Chapter 13The sportsman's saying, that if the first beast or the first bird is not missed, the shooting will be lucky, turned out correct.
At ten o'clock Levin, weary, hungry, and happy after a tramp of thirty verstas, returned to his night's lodging with nineteen head of fine game and one duck, which he tied to his belt, as it would not go into the gamebag. His companions had long been awake, and had had time to get hungry and have breakfast.
`Wait a bit, wait a bit, I know there are nineteen,' said Levin, counting a second time over the double snipe and jacksnipe, that looked so much less important now, bent and dry and bloodstained, with heads crookedly to one side, than they did when they were flying.
The number was verified, and Stepan Arkadyevich's envy pleased Levin. He was pleased too on returning to find that the man sent by Kitty with a note was already here.
`I am perfectly well and happy. If you were uneasy about me, you can feel easier than ever. I've a new bodyguard, Marya Vlassyevna.' (This was the midwife, a new and important personage in Levin's domestic life.) `She has come to have a look at me. She found me perfectly well, and we are holding her till you are back. All are happy and well, and please, don't be in a hurry to come back, but, if the sport is good, stay another day.'
These two pleasures, his lucky shooting and the letter from his wife, were so great that two slightly disagreeable incidents passed lightly over Levin. One was that the chestnut trace horse, who had been unmistakably overworked on the previous day, was off his feed and out of sorts. The coachman said the horse was overstrained.
`Overdriven yesterday, Konstantin Dmitrievich!' he said. `Yes, indeed! Driving ten miles without any sense!'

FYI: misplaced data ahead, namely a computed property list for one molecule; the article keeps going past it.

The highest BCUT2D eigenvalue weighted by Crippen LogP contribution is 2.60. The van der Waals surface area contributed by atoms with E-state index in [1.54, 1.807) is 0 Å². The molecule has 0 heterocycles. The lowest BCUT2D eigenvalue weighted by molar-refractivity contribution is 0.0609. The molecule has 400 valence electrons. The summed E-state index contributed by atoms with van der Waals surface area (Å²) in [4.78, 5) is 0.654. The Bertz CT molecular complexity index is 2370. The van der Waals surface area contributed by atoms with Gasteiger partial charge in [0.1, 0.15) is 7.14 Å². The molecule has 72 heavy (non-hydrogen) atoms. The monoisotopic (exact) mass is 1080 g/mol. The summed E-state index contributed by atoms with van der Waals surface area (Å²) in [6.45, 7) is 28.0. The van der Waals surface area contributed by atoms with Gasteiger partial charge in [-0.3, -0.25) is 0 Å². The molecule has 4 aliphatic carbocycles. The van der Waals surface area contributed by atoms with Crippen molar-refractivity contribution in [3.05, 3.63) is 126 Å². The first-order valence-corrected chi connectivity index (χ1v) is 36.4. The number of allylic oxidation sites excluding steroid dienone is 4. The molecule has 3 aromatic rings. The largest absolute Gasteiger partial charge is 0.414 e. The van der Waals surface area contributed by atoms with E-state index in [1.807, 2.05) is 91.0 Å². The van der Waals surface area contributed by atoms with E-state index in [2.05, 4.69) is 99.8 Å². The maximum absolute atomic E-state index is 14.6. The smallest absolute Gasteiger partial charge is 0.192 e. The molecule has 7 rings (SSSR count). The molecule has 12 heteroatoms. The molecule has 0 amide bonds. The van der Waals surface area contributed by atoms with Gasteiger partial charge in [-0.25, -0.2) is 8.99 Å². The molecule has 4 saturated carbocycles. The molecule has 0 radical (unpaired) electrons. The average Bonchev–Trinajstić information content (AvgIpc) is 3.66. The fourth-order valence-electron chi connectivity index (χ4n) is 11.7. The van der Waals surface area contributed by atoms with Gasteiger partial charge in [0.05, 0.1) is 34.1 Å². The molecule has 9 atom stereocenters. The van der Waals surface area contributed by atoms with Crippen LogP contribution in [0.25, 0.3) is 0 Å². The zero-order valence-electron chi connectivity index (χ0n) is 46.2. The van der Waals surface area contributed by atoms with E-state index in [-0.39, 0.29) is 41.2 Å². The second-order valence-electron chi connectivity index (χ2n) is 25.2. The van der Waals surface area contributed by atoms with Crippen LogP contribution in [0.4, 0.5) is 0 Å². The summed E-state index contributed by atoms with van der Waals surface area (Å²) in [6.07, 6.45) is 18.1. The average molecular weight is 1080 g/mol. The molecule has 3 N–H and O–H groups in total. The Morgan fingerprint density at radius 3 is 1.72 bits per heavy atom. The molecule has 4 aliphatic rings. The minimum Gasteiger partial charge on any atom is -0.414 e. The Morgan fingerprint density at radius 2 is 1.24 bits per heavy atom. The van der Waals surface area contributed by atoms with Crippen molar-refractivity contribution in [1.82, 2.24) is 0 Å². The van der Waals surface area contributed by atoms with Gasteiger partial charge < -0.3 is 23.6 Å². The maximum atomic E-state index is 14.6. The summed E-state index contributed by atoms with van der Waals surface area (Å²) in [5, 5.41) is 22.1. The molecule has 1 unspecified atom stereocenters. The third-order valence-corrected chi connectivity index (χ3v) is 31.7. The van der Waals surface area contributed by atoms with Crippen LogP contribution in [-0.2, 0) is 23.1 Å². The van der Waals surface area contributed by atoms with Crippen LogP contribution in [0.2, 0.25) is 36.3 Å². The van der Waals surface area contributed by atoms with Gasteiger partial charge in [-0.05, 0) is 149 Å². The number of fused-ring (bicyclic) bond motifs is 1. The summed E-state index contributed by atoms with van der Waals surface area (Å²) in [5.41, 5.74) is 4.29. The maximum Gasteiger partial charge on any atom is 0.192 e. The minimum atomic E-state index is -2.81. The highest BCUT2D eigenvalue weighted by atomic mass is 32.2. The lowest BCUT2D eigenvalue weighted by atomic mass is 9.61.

The other unpleasant incident, which for the first minute destroyed his good humor, though later he laughed at it a great deal, was to find that of all the provisions which Kitty had provided in such abundance, that one would have thought there was enough for a week, nothing was left. On his way back, tired and hungry, from shooting, Levin had so distinct a vision of meat pies that as he approached the hut he seemed to smell and taste them, as Laska had smelt the game, and he immediately told Philip to give him some. It appeared that there were no pies left - nor even any chicken.
`Well, this fellow's appetite!' said Stepan Arkadyevich, laughing and pointing at Vassenka Veslovsky. `I never suffer from loss of appetite, but he's really marvelous!...'
`Well, it can't be helped,' said Levin, looking gloomily at Veslovsky. `Well, Philip, give me some beef, then.'
`The beef's been eaten, and the bones given to the dogs,' answered Philip.
Levin was so hurt that he said, in a tone of vexation: `You might have left me something!' and he felt ready to cry.
`Then disembowel the game,' he said in a shaking voice to Philip, trying not to look at Vassenka, `and cover them with some nettles. And you might at least ask for some milk for me.'
But when he had drunk some milk, he felt ashamed immediately at having shown his annoyance to a stranger, and he began to laugh at his hungry mortification.
In the evening they went shooting again, and Veslovsky, too, had several successful shots, and in the night they drove home.
Their homeward journey was as lively as their drive out had been. Veslovsky sang songs and related with enjoyment his adventures with the peasants, who had regaled him with vodka, and said to him, `Excuse our homely ways,' and his night's adventures with tug of war, and the servant girl, and the peasant,
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